McDonald’s Corp. said hackers stole some data from its systems in markets including the U.S., South Korea and Taiwan, in another example of cybercriminals infiltrating high-profile global companies.
The burger chain said Friday that it recently hired external consultants to investigate unauthorized activity on an internal security system, prompted by a specific incident in which the unauthorized access was cut off a week after it was identified, McDonald’s said. The investigators discovered that company data had been breached in markets including the U.S., South Korea and Taiwan, the company said.
In a message to U.S. employees, McDonald’s said the breach disclosed some business contact information for U.S. employees and franchisees, along with some information about restaurants such as seating capacity and the square footage of play areas. The company said no customer data was breached in the U.S., and that the employee data exposed wasn’t sensitive or personal. The company advised employees and franchisees to watch for phishing emails and to use discretion when asked for information.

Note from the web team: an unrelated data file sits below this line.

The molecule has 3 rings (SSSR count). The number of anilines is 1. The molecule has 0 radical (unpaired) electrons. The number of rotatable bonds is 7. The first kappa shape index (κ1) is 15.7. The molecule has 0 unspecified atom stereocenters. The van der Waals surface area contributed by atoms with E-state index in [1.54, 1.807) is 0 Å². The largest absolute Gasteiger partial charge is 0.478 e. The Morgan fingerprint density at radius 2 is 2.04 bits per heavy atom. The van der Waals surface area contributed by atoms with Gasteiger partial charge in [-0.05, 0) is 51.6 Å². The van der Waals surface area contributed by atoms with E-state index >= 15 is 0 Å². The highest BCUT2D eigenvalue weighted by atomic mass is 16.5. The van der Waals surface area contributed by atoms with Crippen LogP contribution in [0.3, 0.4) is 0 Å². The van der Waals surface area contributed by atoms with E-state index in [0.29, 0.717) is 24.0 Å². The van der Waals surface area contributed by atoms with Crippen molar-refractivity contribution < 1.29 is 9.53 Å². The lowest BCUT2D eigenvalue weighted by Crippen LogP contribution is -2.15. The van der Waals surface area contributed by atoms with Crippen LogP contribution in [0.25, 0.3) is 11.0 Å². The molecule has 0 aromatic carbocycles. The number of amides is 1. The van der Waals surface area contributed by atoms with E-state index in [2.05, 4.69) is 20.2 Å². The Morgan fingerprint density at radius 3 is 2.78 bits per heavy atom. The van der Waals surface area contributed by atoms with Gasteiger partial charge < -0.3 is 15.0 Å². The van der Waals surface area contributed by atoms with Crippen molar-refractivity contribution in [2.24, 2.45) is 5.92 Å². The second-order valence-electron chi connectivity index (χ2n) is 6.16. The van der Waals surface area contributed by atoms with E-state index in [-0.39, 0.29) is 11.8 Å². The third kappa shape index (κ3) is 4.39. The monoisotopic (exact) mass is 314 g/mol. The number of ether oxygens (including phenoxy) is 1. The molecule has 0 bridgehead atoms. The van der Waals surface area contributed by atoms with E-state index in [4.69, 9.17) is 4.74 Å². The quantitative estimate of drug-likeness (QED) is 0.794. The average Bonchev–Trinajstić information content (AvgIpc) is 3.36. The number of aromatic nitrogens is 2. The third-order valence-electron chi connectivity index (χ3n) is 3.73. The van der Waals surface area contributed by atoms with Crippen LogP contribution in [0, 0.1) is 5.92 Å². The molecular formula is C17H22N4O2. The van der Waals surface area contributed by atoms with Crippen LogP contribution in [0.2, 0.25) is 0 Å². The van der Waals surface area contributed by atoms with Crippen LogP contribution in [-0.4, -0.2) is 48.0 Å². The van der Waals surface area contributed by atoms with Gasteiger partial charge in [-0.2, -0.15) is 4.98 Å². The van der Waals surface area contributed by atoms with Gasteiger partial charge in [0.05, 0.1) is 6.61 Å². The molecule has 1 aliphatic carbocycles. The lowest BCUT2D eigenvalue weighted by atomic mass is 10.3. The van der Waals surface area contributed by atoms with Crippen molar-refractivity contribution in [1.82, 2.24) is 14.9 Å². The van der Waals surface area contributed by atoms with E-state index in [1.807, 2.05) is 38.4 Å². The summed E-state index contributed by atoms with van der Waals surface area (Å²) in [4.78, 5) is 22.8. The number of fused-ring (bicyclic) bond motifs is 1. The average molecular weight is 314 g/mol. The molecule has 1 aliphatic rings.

McDonald’s said attackers stole customer emails, phone numbers and addresses for delivery customers in South Korea and Taiwan. In Taiwan, hackers also stole employee information including names and contact information, McDonald’s said. The company said the number of files exposed was small without disclosing the number of people affected. The breach didn’t include customer payment information, McDonald’s said.
McDonald’s said that its divisions in South Korea and Taiwan notified regulators in Asia of the breach Friday, and that they would contact customers and employees. The company said its divisions would also notify some employees in South Africa and Russia of possible unauthorized access to their information. The investigation had flagged those countries as well.